On the Market: Home a replica of World's Fair innovation

FAIRFIELD — World Fairs introduced innovative trends in architecture, science and technology to the general public, showing people what would eventually become ordinary parts of their daily life.

In 1934 the New York Committee of Better Homes in America, Inc., in cooperation with the Columbia Broadcasting System, introduced the public to a wave of the future in home ownership. A residential prototype was built on the corner of 39th Street and Park Avenue in New York City that year. “America’s Little House,” as it was called, was built to showcase “high standards of architecture and construction, and of carefully budgeted furnishings and landscape planning,” according to a 30-page brochure on the project.

An exact replica of that famed “avatar of modern suburban life” was constructed at 1125 Sasco Hill Road in Fairfield’s Sasco neighborhood the following year, according to its co-listing agents, Laurie Morris and Michael Mombello. The timeless Georgian colonial house was probably built from a complete set of blueprints that could be purchased for $35 back then from Better Homes in America so anyone could erect “a house similar to this expertly designed and planned little house, the brochure said.

The original America’s Little House no longer stands, but the pale yellow house on Sasco Hill still does, and over the decades its owners have improved on the original design, updating the house for life in the current century. It has endured beautifully, the agents said.

The nine-room, 3,114-square-foot house sits on a 1.44-acre level property “in one of Fairfield County’s most storied enclaves, near Sasco Beach, the heart of downtown Fairfield, historic Southport Village and Southport Harbor,” the agents said. From its perch atop Sasco Hill this property provides “ultimate privacy behind the perimeter hedges” and “unexpected views of Long Island Sound.”

Of America’s Little House, Associate Architects Roger H. Bullard and Clifford C. Wendehack said in the brochure, “The hiproof pitch was made steep enough to shed the snow and rain properly and to give sufficient space for storage in the attic.” This house also has a steep and attractive roofline.

There are differences between the original and the Fairfield replica. Instead of a one-car garage there are two bays. Instead of a “clothery” there is a laundry room.

Inside, there are well-proportioned rooms with period windows, elegant millwork, and lots of charm. On the first floor, the formal living room features a fireplace as does one of the three bedrooms on the second floor, just as in the American Little House.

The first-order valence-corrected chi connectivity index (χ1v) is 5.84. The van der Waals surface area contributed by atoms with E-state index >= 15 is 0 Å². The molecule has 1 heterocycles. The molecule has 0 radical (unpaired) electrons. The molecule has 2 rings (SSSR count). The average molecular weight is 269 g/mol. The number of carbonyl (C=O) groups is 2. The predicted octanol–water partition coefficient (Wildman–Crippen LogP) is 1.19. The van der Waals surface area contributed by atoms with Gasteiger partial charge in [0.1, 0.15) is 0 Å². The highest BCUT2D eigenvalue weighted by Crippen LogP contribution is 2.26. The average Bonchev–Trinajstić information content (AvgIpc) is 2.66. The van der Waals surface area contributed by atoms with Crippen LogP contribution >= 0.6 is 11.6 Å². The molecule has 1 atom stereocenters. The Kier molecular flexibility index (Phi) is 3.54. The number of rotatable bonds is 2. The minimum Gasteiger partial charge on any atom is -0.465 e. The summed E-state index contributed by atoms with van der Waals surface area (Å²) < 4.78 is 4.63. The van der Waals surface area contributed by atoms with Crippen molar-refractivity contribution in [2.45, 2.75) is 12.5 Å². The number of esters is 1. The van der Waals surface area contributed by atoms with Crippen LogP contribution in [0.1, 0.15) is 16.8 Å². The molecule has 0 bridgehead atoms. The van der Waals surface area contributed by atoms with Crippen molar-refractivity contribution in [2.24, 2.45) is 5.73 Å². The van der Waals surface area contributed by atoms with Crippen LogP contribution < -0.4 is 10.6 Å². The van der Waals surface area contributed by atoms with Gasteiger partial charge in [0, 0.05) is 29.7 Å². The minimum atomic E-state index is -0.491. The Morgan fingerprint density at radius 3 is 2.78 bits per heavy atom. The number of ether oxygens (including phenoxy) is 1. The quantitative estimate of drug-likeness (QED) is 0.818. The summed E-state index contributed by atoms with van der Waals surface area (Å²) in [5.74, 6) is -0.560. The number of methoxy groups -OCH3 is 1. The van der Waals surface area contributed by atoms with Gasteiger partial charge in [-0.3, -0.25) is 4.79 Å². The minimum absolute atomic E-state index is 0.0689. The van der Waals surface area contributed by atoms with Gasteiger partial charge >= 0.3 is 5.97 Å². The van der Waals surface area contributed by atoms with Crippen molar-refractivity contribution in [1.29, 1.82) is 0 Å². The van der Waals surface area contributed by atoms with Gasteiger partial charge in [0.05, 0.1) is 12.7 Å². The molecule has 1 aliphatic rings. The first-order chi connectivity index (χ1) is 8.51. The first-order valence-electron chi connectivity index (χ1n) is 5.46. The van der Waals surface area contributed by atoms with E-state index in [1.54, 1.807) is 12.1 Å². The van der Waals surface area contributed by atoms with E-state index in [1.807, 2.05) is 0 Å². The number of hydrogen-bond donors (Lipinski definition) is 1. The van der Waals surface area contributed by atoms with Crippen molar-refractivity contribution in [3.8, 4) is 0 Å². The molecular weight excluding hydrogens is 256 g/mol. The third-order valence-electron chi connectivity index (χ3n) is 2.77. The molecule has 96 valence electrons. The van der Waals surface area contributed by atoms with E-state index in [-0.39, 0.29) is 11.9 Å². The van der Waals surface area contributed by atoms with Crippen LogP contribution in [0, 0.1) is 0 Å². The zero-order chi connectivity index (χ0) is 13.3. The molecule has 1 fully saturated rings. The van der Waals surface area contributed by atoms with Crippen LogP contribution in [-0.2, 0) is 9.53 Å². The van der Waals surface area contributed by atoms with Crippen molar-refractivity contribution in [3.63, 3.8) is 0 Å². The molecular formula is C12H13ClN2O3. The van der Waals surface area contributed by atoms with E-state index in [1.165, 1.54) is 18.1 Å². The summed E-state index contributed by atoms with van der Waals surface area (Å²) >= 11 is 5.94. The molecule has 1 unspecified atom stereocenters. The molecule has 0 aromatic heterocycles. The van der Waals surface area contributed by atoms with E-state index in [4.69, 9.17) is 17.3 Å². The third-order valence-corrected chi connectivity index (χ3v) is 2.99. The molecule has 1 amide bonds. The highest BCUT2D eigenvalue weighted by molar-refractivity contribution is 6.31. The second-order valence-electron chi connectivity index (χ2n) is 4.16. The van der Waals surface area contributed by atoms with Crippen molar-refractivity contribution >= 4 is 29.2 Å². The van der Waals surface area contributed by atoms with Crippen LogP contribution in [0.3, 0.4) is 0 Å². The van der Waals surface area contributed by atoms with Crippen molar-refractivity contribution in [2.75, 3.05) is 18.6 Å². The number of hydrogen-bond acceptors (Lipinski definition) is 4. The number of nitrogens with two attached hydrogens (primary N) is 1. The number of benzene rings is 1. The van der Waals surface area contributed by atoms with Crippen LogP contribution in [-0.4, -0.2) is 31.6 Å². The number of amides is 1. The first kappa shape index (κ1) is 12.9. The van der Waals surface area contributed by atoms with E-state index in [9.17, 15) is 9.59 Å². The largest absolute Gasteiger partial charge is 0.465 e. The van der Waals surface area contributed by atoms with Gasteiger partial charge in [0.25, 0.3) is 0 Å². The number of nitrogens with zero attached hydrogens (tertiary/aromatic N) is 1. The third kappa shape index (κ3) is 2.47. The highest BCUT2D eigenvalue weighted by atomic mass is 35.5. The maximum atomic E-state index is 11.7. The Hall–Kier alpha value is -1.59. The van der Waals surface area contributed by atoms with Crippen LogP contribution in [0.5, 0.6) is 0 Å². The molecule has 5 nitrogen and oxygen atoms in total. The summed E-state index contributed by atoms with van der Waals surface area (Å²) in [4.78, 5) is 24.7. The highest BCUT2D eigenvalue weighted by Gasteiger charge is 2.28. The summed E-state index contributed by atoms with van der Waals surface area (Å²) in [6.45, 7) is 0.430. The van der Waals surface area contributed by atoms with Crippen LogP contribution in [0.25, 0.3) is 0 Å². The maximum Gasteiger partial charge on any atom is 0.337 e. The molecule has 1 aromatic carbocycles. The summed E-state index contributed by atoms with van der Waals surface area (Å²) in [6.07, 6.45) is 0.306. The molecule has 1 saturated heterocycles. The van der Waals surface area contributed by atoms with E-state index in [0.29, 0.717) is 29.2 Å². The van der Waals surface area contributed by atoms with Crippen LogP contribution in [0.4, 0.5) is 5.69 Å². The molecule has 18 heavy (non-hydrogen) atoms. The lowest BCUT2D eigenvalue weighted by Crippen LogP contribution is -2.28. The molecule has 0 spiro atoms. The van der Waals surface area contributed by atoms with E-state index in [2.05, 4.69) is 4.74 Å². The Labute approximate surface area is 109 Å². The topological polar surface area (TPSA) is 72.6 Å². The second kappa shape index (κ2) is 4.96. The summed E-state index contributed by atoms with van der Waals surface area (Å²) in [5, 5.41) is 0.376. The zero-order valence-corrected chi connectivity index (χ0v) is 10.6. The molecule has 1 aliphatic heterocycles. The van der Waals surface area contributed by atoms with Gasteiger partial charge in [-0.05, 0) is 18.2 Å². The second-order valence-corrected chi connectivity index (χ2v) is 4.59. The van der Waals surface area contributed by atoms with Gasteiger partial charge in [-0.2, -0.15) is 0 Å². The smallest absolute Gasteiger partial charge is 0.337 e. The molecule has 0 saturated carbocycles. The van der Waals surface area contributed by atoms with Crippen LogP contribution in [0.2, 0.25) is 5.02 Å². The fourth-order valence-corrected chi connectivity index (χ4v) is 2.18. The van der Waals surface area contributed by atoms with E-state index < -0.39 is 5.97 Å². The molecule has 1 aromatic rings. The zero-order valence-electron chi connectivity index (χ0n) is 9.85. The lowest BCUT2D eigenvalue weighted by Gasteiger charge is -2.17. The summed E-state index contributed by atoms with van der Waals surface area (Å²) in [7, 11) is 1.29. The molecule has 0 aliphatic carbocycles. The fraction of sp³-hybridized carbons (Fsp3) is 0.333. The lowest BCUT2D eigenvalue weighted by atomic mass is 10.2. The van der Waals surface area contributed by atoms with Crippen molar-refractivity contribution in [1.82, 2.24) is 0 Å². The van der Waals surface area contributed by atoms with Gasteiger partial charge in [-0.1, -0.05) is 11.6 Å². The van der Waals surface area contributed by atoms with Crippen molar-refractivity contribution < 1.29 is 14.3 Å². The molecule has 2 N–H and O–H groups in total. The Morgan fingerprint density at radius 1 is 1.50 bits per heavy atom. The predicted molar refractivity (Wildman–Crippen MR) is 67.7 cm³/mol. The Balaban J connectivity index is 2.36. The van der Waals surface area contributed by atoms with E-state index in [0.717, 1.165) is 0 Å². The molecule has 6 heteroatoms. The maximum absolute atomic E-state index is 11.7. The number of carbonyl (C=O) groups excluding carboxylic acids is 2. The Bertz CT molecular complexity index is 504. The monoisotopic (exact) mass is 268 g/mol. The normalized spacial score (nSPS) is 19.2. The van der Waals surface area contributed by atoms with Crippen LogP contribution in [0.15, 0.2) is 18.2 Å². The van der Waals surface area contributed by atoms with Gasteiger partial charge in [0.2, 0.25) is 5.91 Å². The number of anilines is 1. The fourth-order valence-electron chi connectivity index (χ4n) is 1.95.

ABOUT THIS HOUSE

TYPE: Georgian Colonial

ADDRESS: 1125 Sasco Hill Road

PRICE: $2,295,000

NUMBER OF ROOMS: 9

FEATURES: water community, walking distance to Sasco Beach and the Country Club of Fairfield and its golf course, views of Long Island Sound, 1.44-acre level property, located on a cul-de-sac, flagstone patio, garden area, professionally landscaped, mature border plantings; convenient to Southport Village, Southport Metro North train station, Pequot Library, I-95 and Post Road (Route 1); storm doors, two fireplaces, central air conditioning, oil heat, partial unfinished basement, attic, attached two-car garage, wood shingle roof, stone walls, public water connection, room for expansion and installation of an in-ground swimming pool, three en suite bedrooms, three full and one half baths

SCHOOLS: Mill Hill Elementary, Roger Ludlowe Middle, Fairfield Ludlowe High

ASSESSMENT: $1,583,400

TAX RATE: 26.79 mills

TAXES: $42,419

In the living room, there are also two built-in display cabinets. The library also has built-ins. The sizable formal dining room has a built-in cupboard and bay window. The chef’s kitchen shares a cathedral ceiling with the adjoining family room, and features a center island, ample counter space, a built-in desk area, a butler’s pantry, and French doors to the patio.

This property is within very short and easy walking distance of Sasco Beach and the Country Club of Fairfield and its golf course. Also close by are the Metro North Railroad station in Southport Village, municipal ballfields and tennis courts, Post Road (Route 1) shops and restaurants, and I-95.

For more information or to set up an appointment to see the house contact Laurie Morris and Michael Mombello of Compass Connecticut, LLC; Morris at 203-247-3140 or laurie.morris@compass.com, and Mombello at 203-505-4477 or michael.mombello@compass.com.